Ghost Stories And Running Shoes.

Meet English major Jacey de la Torre ’20.

September 3, 2020

Major: English

Hometown: El Sobrante, California

Thesis adviser: Prof. Pancho Savery

Thesis: Ghost Stories: Discovering and Disintegrating Home Space.

What it’s about: Through a series of memoir-style nonfiction narrative essays, I explore the mutability of the definition of home, the ways in which home constitutes itself both as space and concept, and the ways that family relationships shape and destabilize these meanings.

What it’s really about: I get messy about my family members and you can read all about it!

In high school: As a transfer student who commuted 20 minutes from a low-income neighborhood to a wealthy public high school, I felt like I had a unique perspective at my school. I loved class, played oboe in the school band, volunteered a lot, and was the captain of the cross-country and track team.

Influential professor: I have been deeply influenced by Prof. Pancho Savery’s democratic approach in the classroom, in which the students in conference are responsible for educating themselves by educating each other.

Influential book: Aisha Sabatini Sloan’s Dreaming of Ramadi in Detroit is a narrative memoir, similar to the writing that I modeled during thesis. She presents seemingly disparate topics, weaves them together slowly and beautifully, and allows spaces of unknowing ambiguity to live bravely in her writing.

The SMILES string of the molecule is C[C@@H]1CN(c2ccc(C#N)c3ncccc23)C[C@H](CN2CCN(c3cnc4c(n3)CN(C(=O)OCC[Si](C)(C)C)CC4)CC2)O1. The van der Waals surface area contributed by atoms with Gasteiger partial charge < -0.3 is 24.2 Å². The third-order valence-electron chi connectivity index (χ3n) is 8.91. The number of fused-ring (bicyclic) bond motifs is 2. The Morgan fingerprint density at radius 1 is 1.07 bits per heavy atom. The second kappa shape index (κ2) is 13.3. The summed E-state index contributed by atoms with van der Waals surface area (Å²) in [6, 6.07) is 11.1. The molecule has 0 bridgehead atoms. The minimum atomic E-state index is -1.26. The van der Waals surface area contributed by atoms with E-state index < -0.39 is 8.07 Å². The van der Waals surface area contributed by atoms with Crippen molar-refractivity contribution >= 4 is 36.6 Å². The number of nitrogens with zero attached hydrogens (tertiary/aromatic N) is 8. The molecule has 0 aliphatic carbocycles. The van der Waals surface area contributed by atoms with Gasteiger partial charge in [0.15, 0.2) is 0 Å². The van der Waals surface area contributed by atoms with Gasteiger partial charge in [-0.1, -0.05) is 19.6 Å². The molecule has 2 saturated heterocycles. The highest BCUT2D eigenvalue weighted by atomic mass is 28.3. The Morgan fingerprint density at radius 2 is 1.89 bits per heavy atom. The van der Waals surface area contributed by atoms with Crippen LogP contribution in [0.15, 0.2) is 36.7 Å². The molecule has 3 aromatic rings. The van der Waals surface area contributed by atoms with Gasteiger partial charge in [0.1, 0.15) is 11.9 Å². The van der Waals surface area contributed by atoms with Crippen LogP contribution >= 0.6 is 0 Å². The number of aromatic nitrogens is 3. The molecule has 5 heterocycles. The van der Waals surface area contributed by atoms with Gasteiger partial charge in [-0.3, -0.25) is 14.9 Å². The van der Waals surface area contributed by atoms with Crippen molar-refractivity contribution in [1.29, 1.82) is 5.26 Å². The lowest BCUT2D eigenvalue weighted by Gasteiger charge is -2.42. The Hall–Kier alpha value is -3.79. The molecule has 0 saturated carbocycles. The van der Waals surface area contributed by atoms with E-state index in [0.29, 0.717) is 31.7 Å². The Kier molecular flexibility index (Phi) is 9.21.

Concept that blew my mind: Deleuze and Guattari’s theory of “the smooth and the striated” delineates between uncategorized, unlimited “smooth” spaces and ordered, formal, often obstructive “striated” spaces as a framework for examining the systems that govern our daily lives and modes of being.

Cool stuff: I was a student leader for Reed’s Christian club, Oh For Christ’s Sake, and joined The Flame, a nonliturgical church for queer folk based on radical community care in downtown Portland. I was a signator for Latinx Student Union and helped organize Reed’s first-ever Latinx Heritage Month. I ran the Portland Marathon for three years, and, in 2017, was the winner of my age group.

Awards, fellowships, grants: My writing has been presented at two conferences and published in two online magazines. I also received Phi Beta Kappa honors and an Eddings Research Grant at graduation.

Challenges I faced: As a low-income student, I worked multiple jobs every year to stay afloat and often found that my everyday problems and experiences were not shared by my (wealthier) peers. But the community and friends that I’ve found here have held me together these four years.

How Reed changed me: Reed pushed me out of my comfort zone. I became a much more measured, assertive, and deliberate person.

Financial aid: Financial aid has allowed me to receive this rare and beautiful education. I’m especially grateful for the David Eddings Scholarship for English majors.

What’s next: Substitute teaching, then applying to grad school so I can become a high school teacher!